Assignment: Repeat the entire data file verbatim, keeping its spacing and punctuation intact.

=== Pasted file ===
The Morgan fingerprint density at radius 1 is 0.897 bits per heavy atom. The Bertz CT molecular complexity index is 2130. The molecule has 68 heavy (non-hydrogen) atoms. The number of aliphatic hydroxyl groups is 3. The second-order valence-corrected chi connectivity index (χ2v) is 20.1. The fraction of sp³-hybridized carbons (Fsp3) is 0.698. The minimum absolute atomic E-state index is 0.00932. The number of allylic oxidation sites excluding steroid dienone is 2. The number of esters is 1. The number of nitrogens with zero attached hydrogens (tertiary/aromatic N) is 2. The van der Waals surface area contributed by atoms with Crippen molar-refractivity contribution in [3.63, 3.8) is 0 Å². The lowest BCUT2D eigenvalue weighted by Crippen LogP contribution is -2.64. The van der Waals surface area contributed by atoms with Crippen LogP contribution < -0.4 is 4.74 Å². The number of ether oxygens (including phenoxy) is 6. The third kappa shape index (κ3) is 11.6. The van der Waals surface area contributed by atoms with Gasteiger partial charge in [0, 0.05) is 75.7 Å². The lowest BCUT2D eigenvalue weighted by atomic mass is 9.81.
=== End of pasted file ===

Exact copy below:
The Morgan fingerprint density at radius 1 is 0.897 bits per heavy atom. The Bertz CT molecular complexity index is 2130. The molecule has 68 heavy (non-hydrogen) atoms. The number of aliphatic hydroxyl groups is 3. The second-order valence-corrected chi connectivity index (χ2v) is 20.1. The fraction of sp³-hybridized carbons (Fsp3) is 0.698. The minimum absolute atomic E-state index is 0.00932. The number of allylic oxidation sites excluding steroid dienone is 2. The number of esters is 1. The number of nitrogens with zero attached hydrogens (tertiary/aromatic N) is 2. The van der Waals surface area contributed by atoms with Crippen molar-refractivity contribution in [3.63, 3.8) is 0 Å². The lowest BCUT2D eigenvalue weighted by Crippen LogP contribution is -2.64. The van der Waals surface area contributed by atoms with Crippen LogP contribution < -0.4 is 4.74 Å². The number of ether oxygens (including phenoxy) is 6. The third kappa shape index (κ3) is 11.6. The van der Waals surface area contributed by atoms with Gasteiger partial charge in [0, 0.05) is 75.7 Å². The lowest BCUT2D eigenvalue weighted by atomic mass is 9.81.